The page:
The creative tutorial home of image wrangler, Lesa Snider.

Let Your Graphics Do the Talking

May 16, 2007 by
Tips for communicating with imagery

“A picture is worth a thousand words,” the saying goes, and I really believe it to be true. No matter what you’re creating, a striking image has the power to deliver your message better than anything.

But to create or download? That is the question!

If you don't have the time or skillset to create imagery yourself, consider downloading stock. This option used send dollar-shaped chills rippling down one's spine; however, several companies have sprung up in the last few years offering high quality, royalty-free imagery (you pay for it once and get to use it many times) for super affordable prices.

The company who started it all—and by far my favorite and pays a portion of my salary!—is iStockphoto.com. Not only do they sell photography, but they have a large database of illustrations, Flash animations and components, plus stock video clips. You can find anything just by searching for a word, or words, which describes the image you’d like to find.

Tips for picking the right image

You have precious few moments to grab someone’s attention, so when it comes to imagery, pick something eye-catching, powerful, and/or colorful. After all, if can't snag the person’s attention, it’s unlikely they’ll read your copy! This is especially true in dealing with direct marketing pieces. Because it's unsolicited, you've got to work extra hard to get a reader to notice your piece in a big stack of mail, much less pick it up and read it.

Using the format of a direct mail postcard, let's illustrate a few tips for communicating with imagery. NOTE: Some of the ideas below came from a great magazine called Before & After. If you're not already a subscriber, check it out! (You can also buy single issues with your iStockphoto.com credits!)

Tip #1: Let the image tell the story for you, as in the case of this postcard (or web ad tile) promoting Whistler as a ski destination. Nothing grabs attention like a beautiful image! If your own photographers don’t have the travel budget or haven’t snapped the perfect image, maybe one of the 37,000+ contributors over at iStockphoto has.

Tip #2: Use stock in conjunction with a product photo to both identify with the customer and create more visual interest. For example, three iStockphoto.com images form a type of “photo path” that leads the reader’s eye to the product I'd like to sell them.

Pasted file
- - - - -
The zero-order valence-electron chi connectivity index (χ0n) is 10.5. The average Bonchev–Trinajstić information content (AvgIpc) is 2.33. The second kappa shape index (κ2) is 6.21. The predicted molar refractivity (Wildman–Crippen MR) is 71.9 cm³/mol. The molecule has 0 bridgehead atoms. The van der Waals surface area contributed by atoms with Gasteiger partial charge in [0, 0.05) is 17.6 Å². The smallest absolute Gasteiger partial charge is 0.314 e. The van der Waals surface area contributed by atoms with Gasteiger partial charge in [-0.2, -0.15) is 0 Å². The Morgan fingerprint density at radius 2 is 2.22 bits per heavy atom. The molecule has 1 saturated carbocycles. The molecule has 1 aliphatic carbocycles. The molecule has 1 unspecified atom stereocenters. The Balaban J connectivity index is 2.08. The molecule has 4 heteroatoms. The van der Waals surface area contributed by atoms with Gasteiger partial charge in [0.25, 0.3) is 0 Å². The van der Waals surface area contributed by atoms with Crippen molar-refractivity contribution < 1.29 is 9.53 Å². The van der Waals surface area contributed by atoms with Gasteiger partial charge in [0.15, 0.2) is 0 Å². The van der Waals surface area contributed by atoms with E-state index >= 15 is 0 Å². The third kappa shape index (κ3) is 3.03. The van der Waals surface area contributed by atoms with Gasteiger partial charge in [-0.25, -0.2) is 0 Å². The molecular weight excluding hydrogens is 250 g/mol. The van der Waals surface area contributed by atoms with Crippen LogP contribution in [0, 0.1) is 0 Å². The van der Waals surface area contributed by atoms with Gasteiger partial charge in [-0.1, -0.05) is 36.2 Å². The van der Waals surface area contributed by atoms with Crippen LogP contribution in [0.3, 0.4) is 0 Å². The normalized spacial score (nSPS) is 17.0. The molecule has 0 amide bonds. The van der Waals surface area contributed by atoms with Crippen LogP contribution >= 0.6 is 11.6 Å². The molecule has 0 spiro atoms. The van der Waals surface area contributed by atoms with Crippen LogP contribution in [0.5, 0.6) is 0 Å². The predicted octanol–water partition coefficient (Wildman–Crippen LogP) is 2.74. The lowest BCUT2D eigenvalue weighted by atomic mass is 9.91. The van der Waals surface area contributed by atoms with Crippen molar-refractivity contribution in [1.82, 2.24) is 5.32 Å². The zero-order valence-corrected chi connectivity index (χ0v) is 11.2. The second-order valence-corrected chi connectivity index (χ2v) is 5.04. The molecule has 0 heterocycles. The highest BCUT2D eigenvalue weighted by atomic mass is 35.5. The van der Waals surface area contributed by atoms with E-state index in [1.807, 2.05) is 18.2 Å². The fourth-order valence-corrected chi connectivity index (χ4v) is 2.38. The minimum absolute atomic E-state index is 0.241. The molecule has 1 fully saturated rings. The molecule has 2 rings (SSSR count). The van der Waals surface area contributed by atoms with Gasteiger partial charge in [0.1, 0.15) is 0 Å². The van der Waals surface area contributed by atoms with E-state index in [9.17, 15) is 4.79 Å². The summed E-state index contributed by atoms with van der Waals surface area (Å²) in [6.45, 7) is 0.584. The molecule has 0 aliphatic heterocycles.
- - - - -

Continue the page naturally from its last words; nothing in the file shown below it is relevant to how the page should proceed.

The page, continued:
Tip #3: Sometimes a good product photo may not exist, so rather than stage a photo shoot, see if there's a stock image that will work instead. In this ad, a simple photo of piano keys does the trick. By feathering the edges of the image into an oval vignette, we create an air of elegance and class even though we used a common photo.

Tip #4: Add an unusual background to the piece. For this fabric store, enlarging the stock image of a burlap background creates something eye catching and unique. At full size on a postcard, this background image has a huge impact and will stand out in a pile-o-mail.

Tip #5: If you’re at a complete loss as to what kind of imagery to use, think about the tools used in that particular business (tools of the trade, so to speak). For a doctor's office it might be a stethoscope. For a landscaping company it might be a hand trowel, a plant, or some seeds. In this fake Williams & Sonoma ad, I’ve used something commonly found in their store: wooden spatulas. Used as a background at a large size, the photo is very eye catching.

Tip #6: Attractive imagery at a large size can really create impact. This dog is so cute and the background is so nice and clean, you just can’t help but read the text. The fact that it’s a quote from a dog also helps; it’s out of the ordinary and unexpected.

Tip #7: Get the most bang from your buck by using the same stock image twice—in the same piece. Honest! Place the image twice—use it once at a normal size, and again greatly enlarged and screened back.

Tip #8: Consider using conceptual imagery, such as this money growing out of pot in the screen shot above. Conceptual imagery is also something out of the ordinary and unexpected, thus it can be visually interesting on its own.

Tip #9: Finally, nothing communicates to people like other people pictures. If you don’t have good people pictures of your staff, your group, association, students, etc., go buy them over at iStockphoto.

Stick with royalty-free

As with any digital content, you’ve got to be cognizant of where you’re getting it from and what exactly it is you’re getting. Make sure it’s truly high quality imagery and it’s legal for you to use. Internet theft, scams, and copyright violations are rampant, so it’s important to read the licensing agreement before you purchase and download. Stick with imagery from a reputable company and you’ll be fine.

The thing I love about royalty-free licensing is that you can use the image for any promotional usage you can dream up, including newsletters, web sites, ads, presentations, banners—anything that promotes you, your product, or your service. Once you purchase a royalty-free image and it’s downloaded to your computer, it’s yours to use as many times and in as many different projects as you’d like with no additional fees.

The final word

I hope you can now see how easy it is to both find and afford great imagery. There’s just no excuse not to use great graphics anymore! Furthermore, it can really be fun finding the perfect image for your project and rewarding when you see your audience connect with your message.